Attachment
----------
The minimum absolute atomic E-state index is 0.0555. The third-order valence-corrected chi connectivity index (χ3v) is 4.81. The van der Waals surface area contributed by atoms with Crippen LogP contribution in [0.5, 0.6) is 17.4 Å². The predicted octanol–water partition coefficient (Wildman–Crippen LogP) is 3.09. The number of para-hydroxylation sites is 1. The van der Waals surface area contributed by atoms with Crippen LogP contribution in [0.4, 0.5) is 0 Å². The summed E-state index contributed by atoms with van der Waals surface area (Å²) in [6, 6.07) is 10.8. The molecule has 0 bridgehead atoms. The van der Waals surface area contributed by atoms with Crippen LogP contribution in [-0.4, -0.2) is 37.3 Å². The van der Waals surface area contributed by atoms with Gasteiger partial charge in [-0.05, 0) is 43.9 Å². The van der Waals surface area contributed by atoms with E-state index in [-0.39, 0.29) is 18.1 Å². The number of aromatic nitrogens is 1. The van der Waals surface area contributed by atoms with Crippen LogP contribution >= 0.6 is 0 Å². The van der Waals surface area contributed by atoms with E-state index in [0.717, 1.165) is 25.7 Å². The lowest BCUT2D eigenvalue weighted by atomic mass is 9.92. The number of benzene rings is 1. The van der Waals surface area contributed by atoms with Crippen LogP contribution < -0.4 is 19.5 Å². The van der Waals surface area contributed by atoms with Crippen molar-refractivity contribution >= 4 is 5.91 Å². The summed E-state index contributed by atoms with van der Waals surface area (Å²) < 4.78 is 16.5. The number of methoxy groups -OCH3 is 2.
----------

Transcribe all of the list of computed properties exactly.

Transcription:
The minimum absolute atomic E-state index is 0.0555. The third-order valence-corrected chi connectivity index (χ3v) is 4.81. The van der Waals surface area contributed by atoms with Crippen LogP contribution in [0.5, 0.6) is 17.4 Å². The predicted octanol–water partition coefficient (Wildman–Crippen LogP) is 3.09. The number of para-hydroxylation sites is 1. The van der Waals surface area contributed by atoms with Crippen LogP contribution in [0.4, 0.5) is 0 Å². The summed E-state index contributed by atoms with van der Waals surface area (Å²) in [6, 6.07) is 10.8. The molecule has 0 bridgehead atoms. The van der Waals surface area contributed by atoms with Crippen LogP contribution in [-0.4, -0.2) is 37.3 Å². The van der Waals surface area contributed by atoms with Gasteiger partial charge in [-0.05, 0) is 43.9 Å². The van der Waals surface area contributed by atoms with E-state index in [-0.39, 0.29) is 18.1 Å². The number of aromatic nitrogens is 1. The van der Waals surface area contributed by atoms with Crippen LogP contribution >= 0.6 is 0 Å². The van der Waals surface area contributed by atoms with E-state index in [0.717, 1.165) is 25.7 Å². The lowest BCUT2D eigenvalue weighted by atomic mass is 9.92. The number of benzene rings is 1. The van der Waals surface area contributed by atoms with Crippen LogP contribution < -0.4 is 19.5 Å². The van der Waals surface area contributed by atoms with Crippen molar-refractivity contribution >= 4 is 5.91 Å². The summed E-state index contributed by atoms with van der Waals surface area (Å²) < 4.78 is 16.5. The number of methoxy groups -OCH3 is 2.